On the morning of September 14th, I logged into mSphere’s manuscript submission page and uploaded a very cool paper describing our efforts to model the number of colonic tumors in a mouse model of colorectal cancer based on the composition of the animals’ microbiota 70 days earlier. I’m very proud of the paper that I wrote with my former graduate student Joe Zackular. But I’m also very proud of the manuscript tracking number we received: mSphere00001-15. Our’s was the first paper to be submitted and then eventually accepted at the new journal being published by the American Society for Microbiology.

Joe’s paper was the last chapter from his thesis. The methods and approach parallel another paper from my lab published at mBio trying to quantitatively predict Clostridium difficile colonization in a mouse model based on the the structure of the microbiome by another former student, Alyx Schubert. Although these are very different animal models, I’m happy that they both came out in ASM journals at roughly the same time. We initially submitted Joe’s paper to Scientific Reports, Nature Publishing’s open access journal (aka Nature’s PLoS ONE). Five months later, we had received one round of reviews and we were no closer to a decision when the editor handling the paper withdrew two months into the second round of reviews. So I pulled the plug and told SR to go fly a kite. There’s a deeper story here about the Fallacy of Sunk Costs, but needless to say, we should have pulled the plug much earlier.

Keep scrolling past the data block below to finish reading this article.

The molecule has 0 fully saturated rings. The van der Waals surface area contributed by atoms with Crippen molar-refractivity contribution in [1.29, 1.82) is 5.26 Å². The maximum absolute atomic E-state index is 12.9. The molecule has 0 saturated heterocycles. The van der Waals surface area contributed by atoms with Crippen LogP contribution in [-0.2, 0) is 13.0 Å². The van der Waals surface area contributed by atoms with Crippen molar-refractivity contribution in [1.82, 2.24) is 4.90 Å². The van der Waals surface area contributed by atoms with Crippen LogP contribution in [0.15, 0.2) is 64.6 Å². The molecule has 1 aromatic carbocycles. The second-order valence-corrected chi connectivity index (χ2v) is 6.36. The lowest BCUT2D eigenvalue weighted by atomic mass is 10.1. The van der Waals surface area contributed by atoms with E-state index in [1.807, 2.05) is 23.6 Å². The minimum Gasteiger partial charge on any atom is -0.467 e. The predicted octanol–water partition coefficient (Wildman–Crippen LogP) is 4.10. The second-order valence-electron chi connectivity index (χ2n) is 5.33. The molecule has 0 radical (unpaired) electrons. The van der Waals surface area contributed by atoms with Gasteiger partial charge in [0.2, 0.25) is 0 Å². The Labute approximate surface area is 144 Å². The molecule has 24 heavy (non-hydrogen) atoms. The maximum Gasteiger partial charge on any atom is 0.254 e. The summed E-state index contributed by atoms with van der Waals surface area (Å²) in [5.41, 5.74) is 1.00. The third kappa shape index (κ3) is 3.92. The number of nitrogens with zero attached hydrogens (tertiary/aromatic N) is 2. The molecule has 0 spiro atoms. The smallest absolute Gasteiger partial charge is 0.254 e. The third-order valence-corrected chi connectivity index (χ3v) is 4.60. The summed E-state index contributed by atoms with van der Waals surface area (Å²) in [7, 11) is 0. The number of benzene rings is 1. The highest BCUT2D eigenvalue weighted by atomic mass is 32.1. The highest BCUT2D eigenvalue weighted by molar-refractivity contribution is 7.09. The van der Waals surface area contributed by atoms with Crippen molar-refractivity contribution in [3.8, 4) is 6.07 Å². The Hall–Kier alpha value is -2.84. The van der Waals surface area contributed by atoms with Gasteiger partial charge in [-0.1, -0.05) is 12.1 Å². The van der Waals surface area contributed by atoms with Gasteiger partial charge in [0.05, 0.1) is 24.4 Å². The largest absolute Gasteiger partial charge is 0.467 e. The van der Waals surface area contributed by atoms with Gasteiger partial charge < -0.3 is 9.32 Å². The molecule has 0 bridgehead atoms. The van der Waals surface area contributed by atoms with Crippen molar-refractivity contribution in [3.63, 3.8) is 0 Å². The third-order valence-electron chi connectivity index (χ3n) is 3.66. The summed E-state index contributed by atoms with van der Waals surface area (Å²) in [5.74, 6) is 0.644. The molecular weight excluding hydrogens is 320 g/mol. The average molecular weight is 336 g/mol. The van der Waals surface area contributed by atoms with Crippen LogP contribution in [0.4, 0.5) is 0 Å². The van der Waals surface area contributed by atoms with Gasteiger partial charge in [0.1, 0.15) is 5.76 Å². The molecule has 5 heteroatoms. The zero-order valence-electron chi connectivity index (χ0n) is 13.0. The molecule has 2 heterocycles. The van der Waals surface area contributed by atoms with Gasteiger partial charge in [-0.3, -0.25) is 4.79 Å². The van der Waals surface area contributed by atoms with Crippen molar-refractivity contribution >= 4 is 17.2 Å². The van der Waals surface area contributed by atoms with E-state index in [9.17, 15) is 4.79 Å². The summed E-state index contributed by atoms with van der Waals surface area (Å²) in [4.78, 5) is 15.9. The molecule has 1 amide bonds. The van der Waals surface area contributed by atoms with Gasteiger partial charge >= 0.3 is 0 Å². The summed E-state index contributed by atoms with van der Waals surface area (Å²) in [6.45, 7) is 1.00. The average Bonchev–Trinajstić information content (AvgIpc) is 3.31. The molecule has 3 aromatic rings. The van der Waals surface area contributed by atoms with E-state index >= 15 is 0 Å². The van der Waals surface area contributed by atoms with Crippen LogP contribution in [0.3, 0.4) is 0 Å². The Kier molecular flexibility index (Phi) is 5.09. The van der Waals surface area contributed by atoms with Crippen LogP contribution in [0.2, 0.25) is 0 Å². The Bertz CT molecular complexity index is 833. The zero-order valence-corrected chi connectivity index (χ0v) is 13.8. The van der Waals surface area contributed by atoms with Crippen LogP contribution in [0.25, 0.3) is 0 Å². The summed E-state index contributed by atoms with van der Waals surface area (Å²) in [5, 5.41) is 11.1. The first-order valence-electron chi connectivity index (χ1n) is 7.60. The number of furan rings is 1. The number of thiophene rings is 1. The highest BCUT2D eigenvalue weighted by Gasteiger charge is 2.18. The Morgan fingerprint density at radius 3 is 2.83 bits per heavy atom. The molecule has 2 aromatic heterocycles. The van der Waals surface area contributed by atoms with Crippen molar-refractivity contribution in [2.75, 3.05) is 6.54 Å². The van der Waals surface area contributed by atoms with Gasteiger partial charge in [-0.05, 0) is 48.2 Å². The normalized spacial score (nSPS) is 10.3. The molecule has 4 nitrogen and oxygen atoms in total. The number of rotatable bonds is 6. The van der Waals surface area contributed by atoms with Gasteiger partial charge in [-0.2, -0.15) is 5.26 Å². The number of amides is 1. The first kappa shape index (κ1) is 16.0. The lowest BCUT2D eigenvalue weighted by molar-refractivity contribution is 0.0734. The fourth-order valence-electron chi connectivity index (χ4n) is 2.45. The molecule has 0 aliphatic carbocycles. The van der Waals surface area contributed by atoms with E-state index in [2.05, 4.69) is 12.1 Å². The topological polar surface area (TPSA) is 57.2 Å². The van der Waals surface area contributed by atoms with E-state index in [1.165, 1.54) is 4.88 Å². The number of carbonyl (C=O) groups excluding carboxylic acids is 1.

Despite the horrible experience, the timing was great - mSphere was about to launch. mSphere and mSystems are the two newest journals from ASM and join mBio as ASM’s three open-access journals that sit along side the society’s other high quality specialty journals. As part of the roll out for the new journal, Vincent Racaniello interviewed Mike Imperiale (mSphere’s Editor-In-Chief) about the new journal. Appropriately, the interview was mostly about the journal and Mike’s vision, but also a bit about our decision to publish with mSphere and what it meant to me to be first. I thought I’d use this as a forum to expand on those thoughts.

Having talked with Mike numerous times since the announcement of mSphere, I knew he wanted to do things differently. One thing they wanted to do differently was to help speed the review process along by considering reviews from previous journals. So, I uploaded the paper to mSphere along with our previous reviews, our response, and the marked up version of the original submission. The paper was handled by Susannah Green Tringe, who secured an additional review that we were able to quickly address and it was accepted on September 22nd. BOOM! How’s that for rapid review? Of course I’m biased, but we were very happy with this result. This is only an N of 1 and there are probably people that are similarly happy with SR, but knowing Mike, Susannah, and the rest of the Editorial Board, it’s hard to imagine them letting manuscripts linger for months.